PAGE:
In reference to the theory of executive dysfunction being the hallmark of ADHD, yoga practice must be evaluated in regards of its effect on these functions. Chou and Huang found that an eight-week yoga program significantly improved sustained attention and discrimination function in children with ADHD compared with a control group [29]. The researchers created two groups of children 8–12 years old from the same suburban area: yoga (n = 24) and control (n = 25). The two groups were matched, so there were no significant differences in extraneous variables. They measured children at baseline and after intervention on the Visual Pursuit Test and Determination Test. These types of measurements may limit the application of this study because these two tests have not been used among ADHD populations. However, the Visual Pursuit Test is used in psychological diagnostics for selective and sustained attention and was used because attention deficits are symptoms of ADHD. Additionally, the Determination Test assesses for reaction speed, attention deficits, and reactive stress tolerance in the presence of external sensory stimuli. Findings revealed that the group who underwent yoga intervention had significantly better reaction time and response accuracy at the two measurements [29].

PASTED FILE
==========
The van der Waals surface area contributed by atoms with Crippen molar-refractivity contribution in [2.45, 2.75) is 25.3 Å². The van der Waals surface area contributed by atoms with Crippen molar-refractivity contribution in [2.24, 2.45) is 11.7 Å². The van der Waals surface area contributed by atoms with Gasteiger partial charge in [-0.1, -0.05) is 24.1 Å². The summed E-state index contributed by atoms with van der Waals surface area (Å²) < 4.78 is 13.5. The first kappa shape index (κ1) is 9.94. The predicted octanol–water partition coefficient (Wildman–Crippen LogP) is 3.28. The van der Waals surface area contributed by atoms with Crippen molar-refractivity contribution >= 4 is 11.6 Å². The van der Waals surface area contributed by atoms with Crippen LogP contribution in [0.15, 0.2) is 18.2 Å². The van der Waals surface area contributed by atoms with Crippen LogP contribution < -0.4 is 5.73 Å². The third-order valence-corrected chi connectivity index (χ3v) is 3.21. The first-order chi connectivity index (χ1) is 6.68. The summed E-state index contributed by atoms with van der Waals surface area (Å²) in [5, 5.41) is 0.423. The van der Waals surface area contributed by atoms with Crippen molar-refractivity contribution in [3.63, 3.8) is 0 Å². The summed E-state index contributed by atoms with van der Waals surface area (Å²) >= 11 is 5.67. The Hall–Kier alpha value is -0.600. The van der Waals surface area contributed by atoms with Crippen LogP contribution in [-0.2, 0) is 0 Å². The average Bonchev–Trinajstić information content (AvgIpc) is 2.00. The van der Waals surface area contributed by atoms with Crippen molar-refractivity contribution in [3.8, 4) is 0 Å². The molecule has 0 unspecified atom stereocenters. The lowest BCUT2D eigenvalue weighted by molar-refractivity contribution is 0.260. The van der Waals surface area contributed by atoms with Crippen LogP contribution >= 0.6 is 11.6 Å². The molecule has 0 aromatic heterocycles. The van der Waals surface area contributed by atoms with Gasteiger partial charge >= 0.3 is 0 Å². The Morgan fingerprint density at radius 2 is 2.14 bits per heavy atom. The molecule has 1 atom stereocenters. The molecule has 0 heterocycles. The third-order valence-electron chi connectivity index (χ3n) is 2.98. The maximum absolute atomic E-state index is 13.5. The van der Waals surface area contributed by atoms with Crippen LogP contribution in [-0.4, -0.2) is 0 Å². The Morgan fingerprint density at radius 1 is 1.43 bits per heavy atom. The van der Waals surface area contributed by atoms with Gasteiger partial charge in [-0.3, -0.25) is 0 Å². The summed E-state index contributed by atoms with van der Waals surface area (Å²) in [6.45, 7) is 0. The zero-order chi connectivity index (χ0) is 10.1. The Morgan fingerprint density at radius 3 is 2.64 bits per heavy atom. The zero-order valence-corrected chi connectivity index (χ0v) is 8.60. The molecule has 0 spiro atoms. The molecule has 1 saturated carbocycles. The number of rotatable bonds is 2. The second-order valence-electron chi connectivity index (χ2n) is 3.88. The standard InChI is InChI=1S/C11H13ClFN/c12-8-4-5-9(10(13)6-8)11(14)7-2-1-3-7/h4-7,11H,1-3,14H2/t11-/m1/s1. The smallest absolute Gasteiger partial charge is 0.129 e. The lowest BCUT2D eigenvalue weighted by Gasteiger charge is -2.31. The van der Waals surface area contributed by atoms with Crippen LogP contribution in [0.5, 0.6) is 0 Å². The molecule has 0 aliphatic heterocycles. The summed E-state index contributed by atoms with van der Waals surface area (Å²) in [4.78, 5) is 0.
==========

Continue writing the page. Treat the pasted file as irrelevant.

Another recent study investigated yoga and physical activity on measures of executive functioning [30]. They examined 30 female undergraduate students’ scores on the Flanker task, a measure relating to inhibitory control, and the N-back task, a measure relating to working memory, under three different conditions: baseline, aerobic exercise and yoga. It was found that response accuracy to the Flanker task was significantly increased under the yoga condition compared to aerobic exercise. The researchers believe that the positive effects exhibited under the yoga condition on the two measures may be due to improvements in mood and its focus on body awareness and breathing. By these mechanisms, it is hypothesized that yoga would have positive effects on attentional ability [30].

3.3. Tai Chi